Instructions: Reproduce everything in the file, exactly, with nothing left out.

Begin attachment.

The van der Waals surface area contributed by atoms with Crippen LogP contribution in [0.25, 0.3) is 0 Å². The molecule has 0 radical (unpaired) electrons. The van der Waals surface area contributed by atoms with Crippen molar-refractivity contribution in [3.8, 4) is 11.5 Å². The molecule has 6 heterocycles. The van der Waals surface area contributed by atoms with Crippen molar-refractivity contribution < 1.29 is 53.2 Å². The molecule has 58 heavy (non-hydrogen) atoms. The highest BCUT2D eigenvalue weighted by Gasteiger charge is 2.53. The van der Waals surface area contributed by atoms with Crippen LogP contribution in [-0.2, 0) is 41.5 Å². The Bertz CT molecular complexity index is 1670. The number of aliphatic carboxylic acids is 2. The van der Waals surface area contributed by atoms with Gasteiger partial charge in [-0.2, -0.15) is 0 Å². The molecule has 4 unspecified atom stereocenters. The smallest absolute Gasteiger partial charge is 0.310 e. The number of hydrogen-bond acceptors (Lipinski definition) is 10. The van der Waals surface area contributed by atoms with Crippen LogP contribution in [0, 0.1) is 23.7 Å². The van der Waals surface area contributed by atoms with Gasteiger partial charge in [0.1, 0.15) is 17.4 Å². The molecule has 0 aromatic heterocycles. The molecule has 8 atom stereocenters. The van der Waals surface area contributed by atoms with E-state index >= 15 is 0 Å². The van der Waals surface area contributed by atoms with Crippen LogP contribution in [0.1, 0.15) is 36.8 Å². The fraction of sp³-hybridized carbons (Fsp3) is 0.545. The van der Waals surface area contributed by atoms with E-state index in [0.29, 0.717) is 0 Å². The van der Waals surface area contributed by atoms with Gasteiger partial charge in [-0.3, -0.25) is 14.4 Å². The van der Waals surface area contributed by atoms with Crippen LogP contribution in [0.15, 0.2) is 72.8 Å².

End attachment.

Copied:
The van der Waals surface area contributed by atoms with Crippen LogP contribution in [0.25, 0.3) is 0 Å². The molecule has 0 radical (unpaired) electrons. The van der Waals surface area contributed by atoms with Crippen molar-refractivity contribution in [3.8, 4) is 11.5 Å². The molecule has 6 heterocycles. The van der Waals surface area contributed by atoms with Crippen molar-refractivity contribution < 1.29 is 53.2 Å². The molecule has 58 heavy (non-hydrogen) atoms. The highest BCUT2D eigenvalue weighted by Gasteiger charge is 2.53. The van der Waals surface area contributed by atoms with Crippen LogP contribution in [-0.2, 0) is 41.5 Å². The Bertz CT molecular complexity index is 1670. The number of aliphatic carboxylic acids is 2. The van der Waals surface area contributed by atoms with Gasteiger partial charge in [-0.2, -0.15) is 0 Å². The molecule has 4 unspecified atom stereocenters. The smallest absolute Gasteiger partial charge is 0.310 e. The number of hydrogen-bond acceptors (Lipinski definition) is 10. The van der Waals surface area contributed by atoms with Crippen LogP contribution in [0, 0.1) is 23.7 Å². The van der Waals surface area contributed by atoms with Gasteiger partial charge in [0.1, 0.15) is 17.4 Å². The molecule has 0 aromatic heterocycles. The molecule has 8 atom stereocenters. The van der Waals surface area contributed by atoms with E-state index >= 15 is 0 Å². The van der Waals surface area contributed by atoms with Crippen LogP contribution in [0.1, 0.15) is 36.8 Å². The fraction of sp³-hybridized carbons (Fsp3) is 0.545. The van der Waals surface area contributed by atoms with E-state index in [0.29, 0.717) is 0 Å². The van der Waals surface area contributed by atoms with Gasteiger partial charge in [-0.3, -0.25) is 14.4 Å². The van der Waals surface area contributed by atoms with Crippen LogP contribution in [0.15, 0.2) is 72.8 Å².